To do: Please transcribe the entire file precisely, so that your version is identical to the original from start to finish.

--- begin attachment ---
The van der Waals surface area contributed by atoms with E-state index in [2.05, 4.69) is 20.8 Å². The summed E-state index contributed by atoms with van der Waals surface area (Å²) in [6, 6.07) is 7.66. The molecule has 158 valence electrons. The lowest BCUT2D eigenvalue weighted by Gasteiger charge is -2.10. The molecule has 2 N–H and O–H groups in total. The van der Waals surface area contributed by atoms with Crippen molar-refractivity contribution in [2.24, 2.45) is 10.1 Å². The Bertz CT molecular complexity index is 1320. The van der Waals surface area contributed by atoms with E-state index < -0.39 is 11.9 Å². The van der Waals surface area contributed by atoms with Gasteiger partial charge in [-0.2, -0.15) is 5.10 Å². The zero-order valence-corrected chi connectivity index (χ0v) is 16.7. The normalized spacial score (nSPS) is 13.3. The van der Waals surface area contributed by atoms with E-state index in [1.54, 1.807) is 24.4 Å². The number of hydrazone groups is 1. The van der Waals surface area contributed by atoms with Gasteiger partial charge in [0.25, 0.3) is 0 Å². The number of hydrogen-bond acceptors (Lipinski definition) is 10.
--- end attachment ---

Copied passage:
The van der Waals surface area contributed by atoms with E-state index in [2.05, 4.69) is 20.8 Å². The summed E-state index contributed by atoms with van der Waals surface area (Å²) in [6, 6.07) is 7.66. The molecule has 158 valence electrons. The lowest BCUT2D eigenvalue weighted by Gasteiger charge is -2.10. The molecule has 2 N–H and O–H groups in total. The van der Waals surface area contributed by atoms with Crippen molar-refractivity contribution in [2.24, 2.45) is 10.1 Å². The Bertz CT molecular complexity index is 1320. The van der Waals surface area contributed by atoms with E-state index < -0.39 is 11.9 Å². The van der Waals surface area contributed by atoms with Gasteiger partial charge in [-0.2, -0.15) is 5.10 Å². The zero-order valence-corrected chi connectivity index (χ0v) is 16.7. The normalized spacial score (nSPS) is 13.3. The van der Waals surface area contributed by atoms with E-state index in [1.54, 1.807) is 24.4 Å². The number of hydrazone groups is 1. The van der Waals surface area contributed by atoms with Gasteiger partial charge in [0.25, 0.3) is 0 Å². The number of hydrogen-bond acceptors (Lipinski definition) is 10.